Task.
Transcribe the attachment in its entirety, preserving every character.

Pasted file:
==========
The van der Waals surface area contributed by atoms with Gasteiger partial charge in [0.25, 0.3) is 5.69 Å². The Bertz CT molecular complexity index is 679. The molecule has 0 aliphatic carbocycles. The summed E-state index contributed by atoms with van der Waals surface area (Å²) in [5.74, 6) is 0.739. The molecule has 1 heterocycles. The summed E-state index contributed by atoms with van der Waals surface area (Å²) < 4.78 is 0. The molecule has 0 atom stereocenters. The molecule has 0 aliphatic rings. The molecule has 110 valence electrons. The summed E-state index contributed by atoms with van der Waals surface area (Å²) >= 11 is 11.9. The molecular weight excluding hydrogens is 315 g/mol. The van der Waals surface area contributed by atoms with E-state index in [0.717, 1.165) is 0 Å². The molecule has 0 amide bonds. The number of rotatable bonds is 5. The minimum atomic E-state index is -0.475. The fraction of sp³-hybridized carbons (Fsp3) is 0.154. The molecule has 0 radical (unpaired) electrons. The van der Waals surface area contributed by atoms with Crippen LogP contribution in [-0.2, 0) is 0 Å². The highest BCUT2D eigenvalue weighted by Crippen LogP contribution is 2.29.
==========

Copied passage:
The van der Waals surface area contributed by atoms with Gasteiger partial charge in [0.25, 0.3) is 5.69 Å². The Bertz CT molecular complexity index is 679. The molecule has 0 aliphatic carbocycles. The summed E-state index contributed by atoms with van der Waals surface area (Å²) in [5.74, 6) is 0.739. The molecule has 1 heterocycles. The summed E-state index contributed by atoms with van der Waals surface area (Å²) < 4.78 is 0. The molecule has 0 atom stereocenters. The molecule has 0 aliphatic rings. The molecule has 110 valence electrons. The summed E-state index contributed by atoms with van der Waals surface area (Å²) >= 11 is 11.9. The molecular weight excluding hydrogens is 315 g/mol. The van der Waals surface area contributed by atoms with E-state index in [0.717, 1.165) is 0 Å². The molecule has 0 amide bonds. The number of rotatable bonds is 5. The minimum atomic E-state index is -0.475. The fraction of sp³-hybridized carbons (Fsp3) is 0.154. The molecule has 0 radical (unpaired) electrons. The van der Waals surface area contributed by atoms with Crippen LogP contribution in [-0.2, 0) is 0 Å². The highest BCUT2D eigenvalue weighted by Crippen LogP contribution is 2.29.